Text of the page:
Addict (drugaddict) wrote,


The Ronald G. Becker Collection of Charles Eisenmann Photographs at Syracuse University. "...The Ronald G. Becker Collection of Charles Eisenmann photographs includes the work of Eisenmann, Frank Wendt, and others specialized in creating and marketing photographs of circus sideshow and dime museum performers in New York City during the latter part of the 19th century.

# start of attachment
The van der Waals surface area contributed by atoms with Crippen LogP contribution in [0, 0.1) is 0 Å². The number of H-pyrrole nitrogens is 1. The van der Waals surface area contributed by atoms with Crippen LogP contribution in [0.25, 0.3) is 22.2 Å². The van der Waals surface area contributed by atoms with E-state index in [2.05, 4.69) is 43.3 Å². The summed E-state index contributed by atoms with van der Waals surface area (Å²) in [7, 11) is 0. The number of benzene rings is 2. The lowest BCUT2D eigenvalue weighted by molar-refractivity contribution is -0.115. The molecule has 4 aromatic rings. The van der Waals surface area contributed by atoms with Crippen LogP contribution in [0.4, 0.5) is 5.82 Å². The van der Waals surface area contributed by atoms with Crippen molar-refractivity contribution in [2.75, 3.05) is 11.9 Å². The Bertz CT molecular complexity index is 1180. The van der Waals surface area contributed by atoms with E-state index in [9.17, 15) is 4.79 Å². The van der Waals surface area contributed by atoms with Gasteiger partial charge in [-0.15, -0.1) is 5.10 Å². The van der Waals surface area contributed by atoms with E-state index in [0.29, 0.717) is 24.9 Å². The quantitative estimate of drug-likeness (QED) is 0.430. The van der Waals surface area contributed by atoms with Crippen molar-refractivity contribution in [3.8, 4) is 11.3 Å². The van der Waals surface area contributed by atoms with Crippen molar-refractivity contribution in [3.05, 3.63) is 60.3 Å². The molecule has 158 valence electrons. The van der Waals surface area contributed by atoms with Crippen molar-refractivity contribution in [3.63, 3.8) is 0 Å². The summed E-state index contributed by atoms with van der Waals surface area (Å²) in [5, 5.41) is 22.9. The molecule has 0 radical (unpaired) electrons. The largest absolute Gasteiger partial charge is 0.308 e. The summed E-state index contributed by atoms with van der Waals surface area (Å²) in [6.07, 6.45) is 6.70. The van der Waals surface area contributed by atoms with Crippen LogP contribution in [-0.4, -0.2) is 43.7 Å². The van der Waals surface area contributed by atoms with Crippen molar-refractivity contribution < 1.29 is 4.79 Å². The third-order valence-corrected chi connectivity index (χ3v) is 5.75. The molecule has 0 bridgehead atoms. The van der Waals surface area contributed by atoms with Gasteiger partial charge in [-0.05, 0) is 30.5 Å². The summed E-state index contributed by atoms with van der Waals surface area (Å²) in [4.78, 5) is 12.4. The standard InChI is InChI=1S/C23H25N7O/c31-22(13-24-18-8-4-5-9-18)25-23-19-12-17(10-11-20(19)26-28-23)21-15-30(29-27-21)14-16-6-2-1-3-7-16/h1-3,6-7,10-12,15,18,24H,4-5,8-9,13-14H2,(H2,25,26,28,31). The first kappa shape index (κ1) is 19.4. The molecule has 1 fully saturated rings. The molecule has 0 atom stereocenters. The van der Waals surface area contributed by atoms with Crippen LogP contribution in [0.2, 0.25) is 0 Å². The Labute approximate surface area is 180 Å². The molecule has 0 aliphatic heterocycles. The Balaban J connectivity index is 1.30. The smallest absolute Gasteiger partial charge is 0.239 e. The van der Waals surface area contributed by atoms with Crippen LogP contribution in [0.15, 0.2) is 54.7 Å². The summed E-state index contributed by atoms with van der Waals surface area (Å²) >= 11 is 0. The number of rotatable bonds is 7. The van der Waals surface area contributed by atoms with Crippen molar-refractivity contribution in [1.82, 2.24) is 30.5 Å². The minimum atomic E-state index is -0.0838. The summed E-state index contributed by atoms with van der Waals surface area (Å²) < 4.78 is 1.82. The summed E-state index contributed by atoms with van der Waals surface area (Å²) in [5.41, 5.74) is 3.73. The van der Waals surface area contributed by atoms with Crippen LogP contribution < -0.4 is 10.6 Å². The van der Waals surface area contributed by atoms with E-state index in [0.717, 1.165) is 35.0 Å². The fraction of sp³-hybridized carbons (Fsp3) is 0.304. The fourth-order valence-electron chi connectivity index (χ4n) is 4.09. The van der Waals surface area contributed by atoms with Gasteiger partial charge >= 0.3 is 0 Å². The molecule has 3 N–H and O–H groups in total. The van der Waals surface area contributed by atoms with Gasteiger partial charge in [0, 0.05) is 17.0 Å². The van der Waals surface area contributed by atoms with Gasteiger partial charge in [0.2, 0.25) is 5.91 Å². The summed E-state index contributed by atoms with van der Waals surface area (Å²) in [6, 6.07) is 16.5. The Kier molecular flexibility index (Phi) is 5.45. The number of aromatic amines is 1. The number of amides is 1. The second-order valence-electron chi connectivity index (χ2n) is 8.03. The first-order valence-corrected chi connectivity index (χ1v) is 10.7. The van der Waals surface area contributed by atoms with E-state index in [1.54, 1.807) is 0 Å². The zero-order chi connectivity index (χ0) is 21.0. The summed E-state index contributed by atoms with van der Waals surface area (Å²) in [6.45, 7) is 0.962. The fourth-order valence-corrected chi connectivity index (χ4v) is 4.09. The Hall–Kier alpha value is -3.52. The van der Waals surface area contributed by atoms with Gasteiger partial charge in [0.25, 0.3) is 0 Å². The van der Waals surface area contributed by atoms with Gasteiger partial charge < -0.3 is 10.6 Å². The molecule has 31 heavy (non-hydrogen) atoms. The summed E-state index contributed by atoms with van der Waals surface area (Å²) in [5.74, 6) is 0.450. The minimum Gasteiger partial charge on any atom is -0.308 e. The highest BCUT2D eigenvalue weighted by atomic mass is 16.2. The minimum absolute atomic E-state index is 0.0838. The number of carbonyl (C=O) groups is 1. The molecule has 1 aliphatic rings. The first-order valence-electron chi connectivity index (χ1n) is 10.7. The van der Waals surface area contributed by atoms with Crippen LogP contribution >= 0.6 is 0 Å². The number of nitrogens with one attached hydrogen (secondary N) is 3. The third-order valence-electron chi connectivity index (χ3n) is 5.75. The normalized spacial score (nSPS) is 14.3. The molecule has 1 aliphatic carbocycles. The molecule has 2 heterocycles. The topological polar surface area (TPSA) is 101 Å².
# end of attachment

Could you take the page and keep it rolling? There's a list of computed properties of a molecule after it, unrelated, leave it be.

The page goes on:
Eisenmann was born in Germany in 1850 and emigrated to the United States some time before 1870, settling in New York City. At an early age, Eisenmann established a photography studio in the Bowery. A lower class area that was the hub of popular entertainment, the Bowery was known for its cheap photographic galleries and dime museums. Here Eisenmann discovered his clientele. Dime museums were modeled on P.T. Barnum's American Museum on Broadway which exhibited various human 'curiosities' as well as many unusual and questionable "scientific" exhibits. Similar in many respects to the circus sideshows, these museums featured human "freaks" who displayed their odd physiognomies and performed before gawking visitors. To help these performers market themselves, Eisenmann and his successor Frank Wendt supplied them with small photographs that they could sell or distribute to publicists. Precisely why Eisenmann was drawn to and focused on this peculiar clientele is not known, though there was evidently money to be made, as other photographers followed him into the business."
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